Summer is in full swing in Florida. Heat. Humidity. Afternoon showers followed by even more humidity. it's summer! I have been working as Organizing Pastor for a new church start near Amelia Island, Florida. We recently made the decision that this work will not continue, so I am seeking another call and wondering what's next. In the meantime, I am doing some interim work for a congregation that has just begun to search for a new pastor.
Just finished Greg Garrett's The Other Jesus. Everyone probably ought to read it.
In fiction, couldn't put down Welcome to the Fallen Paradise by Dayne Sherman. Read it in almost one sitting. Good southern stuff.
John S. Kloppenborg's Q The Earliest Gospel. Interesting, especially the connections between Q and James.
Douglas Ottati's Theology for Liberal Presbyterians and Other Endangered Species, which I heartily recommend, even for those who will need help getting past that word in the title. I'm with him: either we believe and trust grace, or we don't!
Martin Thielen's What's the Least I Can Believe and Still Be a Christian? Turned out to be less than I had hoped it would be, but still helpful. Would be fun to do a short term discussion with a group.
Right now, I'm indulging myself (Yes, I know it's Lent.) by reading the first four years of New Stories from the South, a collection of stories I've been reading at Christmas for years. Finally got the first four years I didn't have and and treating myself.
I live close enough to Gainesville, Florida to have heard more than enough about the Dove World Outreach Center and its plans to burn the Qur'an on Saturday, September 11. We've been hearing about it for weeks. At first, I didn't pay much attention, since somebody's always doing something wacky in Florida. As the date has drawn closer, though, and the media attention (that's another whole issue)has ramped up, it seems that everybody has had something to say about this stunt. At the outset let me say that what the Dove folks are planning is wrong. It's not just insensitive or uncaring; it's wrong. It's wrong primarily because it is not in linen with foundational teachings of Jesus Christ, who came to show us the best example of what human life can be. This week we're being told that the planned burning of the Qur'an is wrong because it endangers American and other troops. I'm sure that's true, and I'm as opposed as anybody to anything that endangers military personnel more than they already are just by being there. But the primary reason this is wrong is not a matter of national security. The primary reason this is wrong is that it does not demonstrate the love of Jesus Christ, who came to bring peace and to bring people to an awareness of God's gracious love. If we are going to call ourselves Christians, then we must constantly evaluate our own lives and the witness they bear to the faith we claim. I do that every day, and encourage others to. I rarely have difficulty finding areas in my own life and witness that need attention. When I'm through with all those areas, maybe I'll think about telling someone else how to live. But I don't expect to be done with my own spiritual formation for a while. I doubt that anything I or anyone else can say will deter the people in Gainesville who think they are responding to a call from God. The primary call I hear from God is to love others with the love of Christ, and to trust that love to do the work God sent it into the world (even through me) to do. I know that radical Islam is a dangerous force in the world. I also know that radical Christianity is just as dangerous. God, help us.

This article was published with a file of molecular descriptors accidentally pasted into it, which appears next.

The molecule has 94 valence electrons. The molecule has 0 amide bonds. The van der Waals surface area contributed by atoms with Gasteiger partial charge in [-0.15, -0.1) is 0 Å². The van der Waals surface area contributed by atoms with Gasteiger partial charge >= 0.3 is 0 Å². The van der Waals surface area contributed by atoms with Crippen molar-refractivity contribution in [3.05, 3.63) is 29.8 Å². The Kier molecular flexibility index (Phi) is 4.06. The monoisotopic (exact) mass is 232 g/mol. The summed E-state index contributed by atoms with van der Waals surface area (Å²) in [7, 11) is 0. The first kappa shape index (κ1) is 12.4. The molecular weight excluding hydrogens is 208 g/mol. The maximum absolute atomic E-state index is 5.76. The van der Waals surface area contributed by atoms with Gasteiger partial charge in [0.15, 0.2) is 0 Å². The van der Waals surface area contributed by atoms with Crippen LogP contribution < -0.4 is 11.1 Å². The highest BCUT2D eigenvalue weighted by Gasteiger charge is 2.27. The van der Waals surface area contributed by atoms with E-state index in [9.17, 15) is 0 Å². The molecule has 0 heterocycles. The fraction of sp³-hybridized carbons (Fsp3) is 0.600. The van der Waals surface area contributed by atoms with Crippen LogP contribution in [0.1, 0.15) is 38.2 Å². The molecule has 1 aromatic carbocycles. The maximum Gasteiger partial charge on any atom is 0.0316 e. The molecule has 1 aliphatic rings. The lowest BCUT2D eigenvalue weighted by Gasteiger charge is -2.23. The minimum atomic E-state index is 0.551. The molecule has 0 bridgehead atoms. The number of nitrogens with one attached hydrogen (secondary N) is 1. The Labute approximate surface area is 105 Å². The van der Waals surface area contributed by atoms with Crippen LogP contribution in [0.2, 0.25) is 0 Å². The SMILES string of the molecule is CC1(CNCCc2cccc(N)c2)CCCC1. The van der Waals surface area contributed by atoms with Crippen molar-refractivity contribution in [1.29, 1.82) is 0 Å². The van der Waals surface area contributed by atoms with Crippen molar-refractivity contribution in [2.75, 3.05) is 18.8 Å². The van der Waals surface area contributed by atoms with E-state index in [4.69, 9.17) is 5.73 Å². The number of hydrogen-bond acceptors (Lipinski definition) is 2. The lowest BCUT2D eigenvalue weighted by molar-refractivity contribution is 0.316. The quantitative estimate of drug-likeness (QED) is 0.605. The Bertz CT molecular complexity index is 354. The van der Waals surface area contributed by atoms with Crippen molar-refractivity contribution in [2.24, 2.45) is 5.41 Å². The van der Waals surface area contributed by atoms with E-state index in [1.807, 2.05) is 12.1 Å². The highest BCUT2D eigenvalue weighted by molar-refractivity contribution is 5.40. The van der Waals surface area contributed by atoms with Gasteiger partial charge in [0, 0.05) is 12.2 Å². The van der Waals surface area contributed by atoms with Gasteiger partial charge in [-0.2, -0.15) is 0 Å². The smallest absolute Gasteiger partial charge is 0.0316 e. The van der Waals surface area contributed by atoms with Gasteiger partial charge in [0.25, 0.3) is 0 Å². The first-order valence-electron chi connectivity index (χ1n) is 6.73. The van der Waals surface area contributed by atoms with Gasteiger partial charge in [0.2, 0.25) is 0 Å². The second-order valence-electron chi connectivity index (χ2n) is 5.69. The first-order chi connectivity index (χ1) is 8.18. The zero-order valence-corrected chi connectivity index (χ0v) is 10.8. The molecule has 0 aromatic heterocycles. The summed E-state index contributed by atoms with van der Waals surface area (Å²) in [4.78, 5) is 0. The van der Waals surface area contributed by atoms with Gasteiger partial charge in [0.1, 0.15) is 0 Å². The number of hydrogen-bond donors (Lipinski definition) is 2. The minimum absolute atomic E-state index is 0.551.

As some of you know, my mom died earlier this summer. She was a difficult person. I did the simple graveside service. It was nowhere near the spectacle she would like for it to have been. It was nowhere near the event most of our family had anticipated. I hope it was faithful. In that service, which was mercifully brief since it was 105 degrees that day, we talked about the assurance that God loves us and wants us to know peace and contentment. My mom never knew much of either of those, and it was mostly of her own choosing. What I tried to share in the service was that it really is the truth that God loves us and wants good for us. If we never find it in this life, as she rarely did (and she is not alone)I cling to the assurance that the way things do in eternity is not up to us, that God will be in charge, and we will know life as we could have known it in this life if we had paid more attention to God's way than we had to ours. Here's part of what I said in the cemetery: "...if what God really does want for us is for us to be happy and to enjoy life as long as it lasts, then where she is now, in the everlasting presence of God, that's all that matters. And God's in charge of that place, and God can find a way to help her experience the happiness and the joy that she was rarely able to find in the past seventy-seven years." I believe that. Most of my family who gathered there that afternoon are pretty life-weary people. They have all had their share of adversity. One of my cousins came to me as we were leaving the cemetery that day. She, herself, has buried a child and a brother, and suffered more failed marriages than I remember. I haven't had any of those things happen so far. It's what she said, though, that I remember. She said, "I really appreciate what you said today. I just wish there were some way we could know it's the truth. It would make all this a little easier, wouldn't it." I've thought about her comments a lot since that day. What I said to her was that I believe what I said was true. I have to. But I can't prove its truth to her or to anybody else. Believing that God loves us and wants us to know peace is the foundation of everything else I believe. If that's not true, I'm up the creek. We all are. I haven't seen that cousin since that day in the cemetery. Probably won't for a while. The fact that she was listening enough to say what she did give me hope for people who do what I do, even (maybe especially) when we do it among those who know us best--or think they do.